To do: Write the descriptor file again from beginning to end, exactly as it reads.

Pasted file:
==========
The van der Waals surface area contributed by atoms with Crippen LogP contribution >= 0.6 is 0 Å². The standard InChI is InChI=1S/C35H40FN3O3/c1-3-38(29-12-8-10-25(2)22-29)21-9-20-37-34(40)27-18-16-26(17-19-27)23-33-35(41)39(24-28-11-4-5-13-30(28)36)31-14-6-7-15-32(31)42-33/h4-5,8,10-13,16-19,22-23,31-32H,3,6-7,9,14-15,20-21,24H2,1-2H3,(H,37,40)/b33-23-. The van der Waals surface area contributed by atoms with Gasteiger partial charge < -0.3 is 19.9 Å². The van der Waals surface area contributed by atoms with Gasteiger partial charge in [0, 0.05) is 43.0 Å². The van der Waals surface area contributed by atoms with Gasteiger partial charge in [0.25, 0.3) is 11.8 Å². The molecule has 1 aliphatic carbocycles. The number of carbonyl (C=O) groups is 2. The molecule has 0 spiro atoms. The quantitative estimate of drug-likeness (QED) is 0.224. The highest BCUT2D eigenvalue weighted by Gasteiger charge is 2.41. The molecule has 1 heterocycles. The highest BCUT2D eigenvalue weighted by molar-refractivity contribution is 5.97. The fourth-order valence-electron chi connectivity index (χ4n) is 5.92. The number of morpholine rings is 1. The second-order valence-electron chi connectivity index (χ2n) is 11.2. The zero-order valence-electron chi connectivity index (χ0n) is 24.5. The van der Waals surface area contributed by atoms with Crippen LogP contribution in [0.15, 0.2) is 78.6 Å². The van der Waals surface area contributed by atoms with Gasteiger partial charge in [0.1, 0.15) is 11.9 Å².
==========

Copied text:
The van der Waals surface area contributed by atoms with Crippen LogP contribution >= 0.6 is 0 Å². The standard InChI is InChI=1S/C35H40FN3O3/c1-3-38(29-12-8-10-25(2)22-29)21-9-20-37-34(40)27-18-16-26(17-19-27)23-33-35(41)39(24-28-11-4-5-13-30(28)36)31-14-6-7-15-32(31)42-33/h4-5,8,10-13,16-19,22-23,31-32H,3,6-7,9,14-15,20-21,24H2,1-2H3,(H,37,40)/b33-23-. The van der Waals surface area contributed by atoms with Gasteiger partial charge < -0.3 is 19.9 Å². The van der Waals surface area contributed by atoms with Gasteiger partial charge in [0, 0.05) is 43.0 Å². The van der Waals surface area contributed by atoms with Gasteiger partial charge in [0.25, 0.3) is 11.8 Å². The molecule has 1 aliphatic carbocycles. The number of carbonyl (C=O) groups is 2. The molecule has 0 spiro atoms. The quantitative estimate of drug-likeness (QED) is 0.224. The highest BCUT2D eigenvalue weighted by Gasteiger charge is 2.41. The molecule has 1 heterocycles. The highest BCUT2D eigenvalue weighted by molar-refractivity contribution is 5.97. The fourth-order valence-electron chi connectivity index (χ4n) is 5.92. The number of morpholine rings is 1. The second-order valence-electron chi connectivity index (χ2n) is 11.2. The zero-order valence-electron chi connectivity index (χ0n) is 24.5. The van der Waals surface area contributed by atoms with Crippen LogP contribution in [0.15, 0.2) is 78.6 Å². The van der Waals surface area contributed by atoms with Gasteiger partial charge in [0.1, 0.15) is 11.9 Å².